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Monday, July 27, 2009

I love to see countries follow through with their constitution (unlike in the United States and Ukraine). However, while abusing the constitution goes largely unnoticed in many countries, the international community has jumped on the constitutionally-sound removal of the former Honduran president Manuel Zelaya, mislabeling it a "coup."

The decision to remove the president came not from the military but rather from the Supreme Court, which was granted the power through a 2003 amendment. Additionally, after the removal, the military never seized leadership control. The country followed the process outlined in the constitution, swearing in the speaker of Congress as president.

Honduras's constitution clearly dictates presidential limitations and the punishments for attempting to return the country to its authoritarian past.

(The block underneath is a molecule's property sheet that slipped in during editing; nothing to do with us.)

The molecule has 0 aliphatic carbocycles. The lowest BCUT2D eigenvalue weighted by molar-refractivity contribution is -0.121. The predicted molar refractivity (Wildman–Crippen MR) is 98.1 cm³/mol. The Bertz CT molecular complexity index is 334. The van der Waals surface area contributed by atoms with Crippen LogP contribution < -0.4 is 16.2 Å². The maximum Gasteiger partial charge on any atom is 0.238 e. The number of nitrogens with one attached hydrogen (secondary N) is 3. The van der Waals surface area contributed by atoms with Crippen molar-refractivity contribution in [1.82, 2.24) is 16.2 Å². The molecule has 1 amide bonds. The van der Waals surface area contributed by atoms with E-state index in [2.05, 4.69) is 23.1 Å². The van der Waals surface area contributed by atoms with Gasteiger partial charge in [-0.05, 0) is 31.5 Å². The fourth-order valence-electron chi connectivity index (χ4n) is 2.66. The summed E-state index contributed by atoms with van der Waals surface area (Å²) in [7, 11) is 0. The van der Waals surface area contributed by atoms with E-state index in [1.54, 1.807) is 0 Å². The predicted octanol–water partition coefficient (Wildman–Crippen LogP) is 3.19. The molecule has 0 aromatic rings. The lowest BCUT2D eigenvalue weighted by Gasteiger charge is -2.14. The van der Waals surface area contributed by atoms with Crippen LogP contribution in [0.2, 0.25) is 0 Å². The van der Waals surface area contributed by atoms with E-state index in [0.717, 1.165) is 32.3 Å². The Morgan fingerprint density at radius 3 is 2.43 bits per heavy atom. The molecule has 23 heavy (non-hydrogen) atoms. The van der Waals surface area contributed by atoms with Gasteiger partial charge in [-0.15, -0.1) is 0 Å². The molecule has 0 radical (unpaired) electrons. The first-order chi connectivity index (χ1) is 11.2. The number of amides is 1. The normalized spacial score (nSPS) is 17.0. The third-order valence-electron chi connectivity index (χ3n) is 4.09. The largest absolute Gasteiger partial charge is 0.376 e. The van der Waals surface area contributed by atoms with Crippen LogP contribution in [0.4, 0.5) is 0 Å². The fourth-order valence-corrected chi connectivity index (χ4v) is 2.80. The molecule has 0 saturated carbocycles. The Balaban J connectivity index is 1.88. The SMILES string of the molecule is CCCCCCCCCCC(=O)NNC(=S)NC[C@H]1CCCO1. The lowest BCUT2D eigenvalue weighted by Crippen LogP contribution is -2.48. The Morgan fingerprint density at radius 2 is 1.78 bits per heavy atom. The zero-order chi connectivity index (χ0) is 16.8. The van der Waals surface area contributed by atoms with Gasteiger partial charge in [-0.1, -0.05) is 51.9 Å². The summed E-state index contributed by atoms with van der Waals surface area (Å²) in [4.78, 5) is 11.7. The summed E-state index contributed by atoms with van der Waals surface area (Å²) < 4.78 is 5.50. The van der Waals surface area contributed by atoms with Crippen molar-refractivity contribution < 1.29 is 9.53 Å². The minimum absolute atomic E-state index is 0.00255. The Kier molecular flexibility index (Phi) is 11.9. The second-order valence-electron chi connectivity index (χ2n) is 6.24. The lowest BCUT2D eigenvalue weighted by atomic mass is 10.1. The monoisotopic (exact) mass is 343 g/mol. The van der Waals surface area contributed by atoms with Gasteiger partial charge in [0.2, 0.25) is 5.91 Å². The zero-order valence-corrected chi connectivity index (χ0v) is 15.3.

Article 4 states that attempts to violate the alternation in the office of the presidency constitute "treason." Article 42.5 even says that any person who incites, promotes or supports presidential re-election will lose his or her citizenship.
Zelaya was notified and warned repeatedly by the Supreme Court, Congress, and the attorney general for attempting to change the presidential term limits statute. The military was charged with arresting Zelaya but chose to expel him from the country to avoid a violent confrontation with his supporters.

Would the situation be better or worse with Zelaya in a Honduran prison? The military broke with constitutional procedures in their actions. Only time will tell if they chose wisely. In the mean time, the international community should cease their condescending rhetoric toward the Honduran government. Honduras should be cited as an example of political freedom, not criticized for following their constitution.

Posted by Eleutherian

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